Long before I’d heard the words, impostor syndrome, the most successful of my friends told me that every day he expected to be found out and fired from his job.
I held my breath, wondering what he’d done that would result in such a drastic outcome. He frowned, looking as if he was asking himself the same question. He knew he was good at his job and that he hadn’t knowingly done anything that would land him in trouble but he didn’t feel he deserved the level of success he’d achieved and he was sure – as in lying awake at night, worrying about losing his house, sure – that some day his bosses would realise they’d made a terrible mistake and he’d be laughed out of the building. Or, he’d make a mistake so huge that he’d be escorted to his car by security. Or, he’d have his shortcomings shown up so badly that he’d have to resign. He had quite a collection of vivid mental films depicting a crushing fall from grace.
To me this made no sense. I was still busy trying to get people to take me seriously. I longed to find an employer who would believe that I was capable of doing anything.
Later, as I finally managed to get off the first rung of the career ladder and start moving, I met many more people like him. There were those who were terrified of not being able to do the job they were in – even though they very clearly were doing it perfectly well – and people who felt they could never admit to a weakness, never show any doubt and so were a nervous wreck about trying to live up to the claims they made.
My Mr Spock-like self found them illogical, captain. Then one day, leaving a job interview where I thought I’d done well, the member of the interview panel walking me back to reception said, “Why are you applying for this job?” and before I could give my well-rehearsed answer, added, “You should be applying for jobs much higher than this. Why are you lowering yourself?”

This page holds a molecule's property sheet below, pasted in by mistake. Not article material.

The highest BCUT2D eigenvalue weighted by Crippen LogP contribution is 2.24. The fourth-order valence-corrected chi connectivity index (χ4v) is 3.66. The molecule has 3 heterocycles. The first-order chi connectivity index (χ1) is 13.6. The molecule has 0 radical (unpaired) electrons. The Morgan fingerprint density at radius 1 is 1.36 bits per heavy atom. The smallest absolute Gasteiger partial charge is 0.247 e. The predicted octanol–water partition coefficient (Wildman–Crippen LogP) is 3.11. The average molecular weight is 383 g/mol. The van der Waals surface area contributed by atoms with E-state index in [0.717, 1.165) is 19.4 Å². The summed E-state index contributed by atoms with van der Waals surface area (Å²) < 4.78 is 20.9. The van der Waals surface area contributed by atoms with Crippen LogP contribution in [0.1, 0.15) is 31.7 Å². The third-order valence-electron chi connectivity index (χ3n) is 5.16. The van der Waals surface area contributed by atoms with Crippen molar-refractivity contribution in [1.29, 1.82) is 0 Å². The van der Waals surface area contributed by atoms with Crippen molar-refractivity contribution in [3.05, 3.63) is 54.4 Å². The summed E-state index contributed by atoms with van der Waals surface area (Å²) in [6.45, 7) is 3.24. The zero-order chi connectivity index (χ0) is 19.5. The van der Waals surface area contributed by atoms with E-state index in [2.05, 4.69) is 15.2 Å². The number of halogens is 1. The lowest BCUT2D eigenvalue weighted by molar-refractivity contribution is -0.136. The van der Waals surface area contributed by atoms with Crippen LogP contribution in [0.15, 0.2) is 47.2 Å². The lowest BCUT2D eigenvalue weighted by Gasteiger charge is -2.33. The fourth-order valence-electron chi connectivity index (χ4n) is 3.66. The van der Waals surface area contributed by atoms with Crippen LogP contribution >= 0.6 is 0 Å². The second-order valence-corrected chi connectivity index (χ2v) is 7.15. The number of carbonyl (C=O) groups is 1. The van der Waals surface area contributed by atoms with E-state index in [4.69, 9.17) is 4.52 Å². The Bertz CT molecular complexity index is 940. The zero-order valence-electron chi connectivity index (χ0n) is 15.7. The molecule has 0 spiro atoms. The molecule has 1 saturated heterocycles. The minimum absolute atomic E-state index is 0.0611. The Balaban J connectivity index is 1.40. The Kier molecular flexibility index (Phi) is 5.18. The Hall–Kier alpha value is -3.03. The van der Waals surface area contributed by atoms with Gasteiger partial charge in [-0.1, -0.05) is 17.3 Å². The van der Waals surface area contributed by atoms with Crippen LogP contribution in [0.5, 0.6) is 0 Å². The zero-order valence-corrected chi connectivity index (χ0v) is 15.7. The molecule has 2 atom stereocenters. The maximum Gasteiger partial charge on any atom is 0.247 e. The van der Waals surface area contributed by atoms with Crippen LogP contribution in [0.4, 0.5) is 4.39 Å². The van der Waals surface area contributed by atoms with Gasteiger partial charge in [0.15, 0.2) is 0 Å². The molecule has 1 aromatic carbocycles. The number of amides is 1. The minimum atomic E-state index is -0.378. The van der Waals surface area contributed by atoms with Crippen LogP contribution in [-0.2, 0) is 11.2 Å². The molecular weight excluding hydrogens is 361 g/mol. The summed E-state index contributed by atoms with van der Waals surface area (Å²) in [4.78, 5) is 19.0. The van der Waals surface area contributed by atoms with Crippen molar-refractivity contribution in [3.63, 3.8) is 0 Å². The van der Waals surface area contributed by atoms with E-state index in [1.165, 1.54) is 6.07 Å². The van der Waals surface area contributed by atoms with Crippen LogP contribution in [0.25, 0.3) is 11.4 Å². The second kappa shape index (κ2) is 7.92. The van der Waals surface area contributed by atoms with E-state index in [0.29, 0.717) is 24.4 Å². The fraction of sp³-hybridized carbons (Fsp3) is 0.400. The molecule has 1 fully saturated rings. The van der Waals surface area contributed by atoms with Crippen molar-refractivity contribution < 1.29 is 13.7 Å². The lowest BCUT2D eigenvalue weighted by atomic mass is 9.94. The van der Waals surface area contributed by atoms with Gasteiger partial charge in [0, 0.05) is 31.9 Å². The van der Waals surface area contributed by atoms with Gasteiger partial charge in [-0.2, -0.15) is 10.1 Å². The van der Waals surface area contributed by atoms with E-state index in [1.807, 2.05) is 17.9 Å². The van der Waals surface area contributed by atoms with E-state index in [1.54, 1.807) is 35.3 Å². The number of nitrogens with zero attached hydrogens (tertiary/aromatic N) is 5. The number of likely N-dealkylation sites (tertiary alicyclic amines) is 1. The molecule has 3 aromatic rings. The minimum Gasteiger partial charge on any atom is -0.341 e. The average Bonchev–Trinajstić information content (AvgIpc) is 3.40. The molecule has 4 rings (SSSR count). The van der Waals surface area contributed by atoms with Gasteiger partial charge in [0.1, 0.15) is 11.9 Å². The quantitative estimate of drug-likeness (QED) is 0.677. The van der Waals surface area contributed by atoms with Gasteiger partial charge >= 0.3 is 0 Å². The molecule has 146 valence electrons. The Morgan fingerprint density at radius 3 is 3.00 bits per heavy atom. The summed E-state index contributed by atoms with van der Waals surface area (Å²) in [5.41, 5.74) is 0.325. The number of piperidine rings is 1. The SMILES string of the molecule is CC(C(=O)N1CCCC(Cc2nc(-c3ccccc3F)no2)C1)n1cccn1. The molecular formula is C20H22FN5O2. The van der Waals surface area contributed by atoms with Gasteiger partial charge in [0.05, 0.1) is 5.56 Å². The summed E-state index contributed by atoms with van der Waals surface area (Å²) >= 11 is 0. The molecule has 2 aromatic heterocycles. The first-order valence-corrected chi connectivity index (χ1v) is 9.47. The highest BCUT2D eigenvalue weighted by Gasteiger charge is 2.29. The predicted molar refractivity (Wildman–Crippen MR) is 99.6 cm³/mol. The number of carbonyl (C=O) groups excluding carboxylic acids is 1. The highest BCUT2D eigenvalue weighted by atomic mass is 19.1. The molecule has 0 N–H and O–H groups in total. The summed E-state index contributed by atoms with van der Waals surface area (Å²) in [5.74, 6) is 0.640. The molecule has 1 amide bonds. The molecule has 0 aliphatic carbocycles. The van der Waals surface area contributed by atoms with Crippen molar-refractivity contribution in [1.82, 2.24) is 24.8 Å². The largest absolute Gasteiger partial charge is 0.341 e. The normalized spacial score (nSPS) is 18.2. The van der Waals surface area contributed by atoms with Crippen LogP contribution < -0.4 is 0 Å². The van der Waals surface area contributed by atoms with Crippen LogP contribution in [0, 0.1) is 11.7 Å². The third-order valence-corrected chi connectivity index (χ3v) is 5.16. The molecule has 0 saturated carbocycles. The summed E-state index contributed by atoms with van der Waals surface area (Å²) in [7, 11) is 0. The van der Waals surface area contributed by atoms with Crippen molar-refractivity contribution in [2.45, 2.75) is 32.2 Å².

I got the job and for the most part, loved my time there but I was offered a lot of opportunities to take on more senior positions and I turned most of them down. I felt rock solid on what I was doing but very unnerved by senior colleagues nominating me to do things where I felt I wasn’t sufficiently qualified or experienced.
My problem, which might be better named, knowing your place syndrome, lasted about a decade. In different companies I stuck rigidly to what I thought was realistically within my grasp, no matter what my bosses said, and in that time I watched people who’d told me they felt a complete fake and total incompetent, move into and then on from the positions I’d turned down. Some of them drinking heavily, popping anti-depressants or both, to manage their anxieties as they went.
My more classically imposter syndrome friends looked like people pleasers to me. They desperately needed everyone to like them and worked hard at being everyone’s friend. I, on the other hand, didn’t mind about stating an unpopular opinion or suggesting something new that challenged established routines, so long as I had a mountain of facts and figures to back myself up. I doubt anyone ever read the extensive reference lists at the back of my reports.
On the surface the charming self-deprecator and the bookish nerd don’t seem to have much in common but studies into impostor syndrome suggest that we both share a belief that how we are is just not good enough. My wealthy, successful friend would have no more openly disagreed with someone than I’d have trusted my instincts and expected others to trust them too. Both charm and research are useful skills in life but we saw ours as a tortoise sees her shell, that is, remove them from us and we’ll die – or at least fail at everything which could possibly result in us becoming destitute and then dead.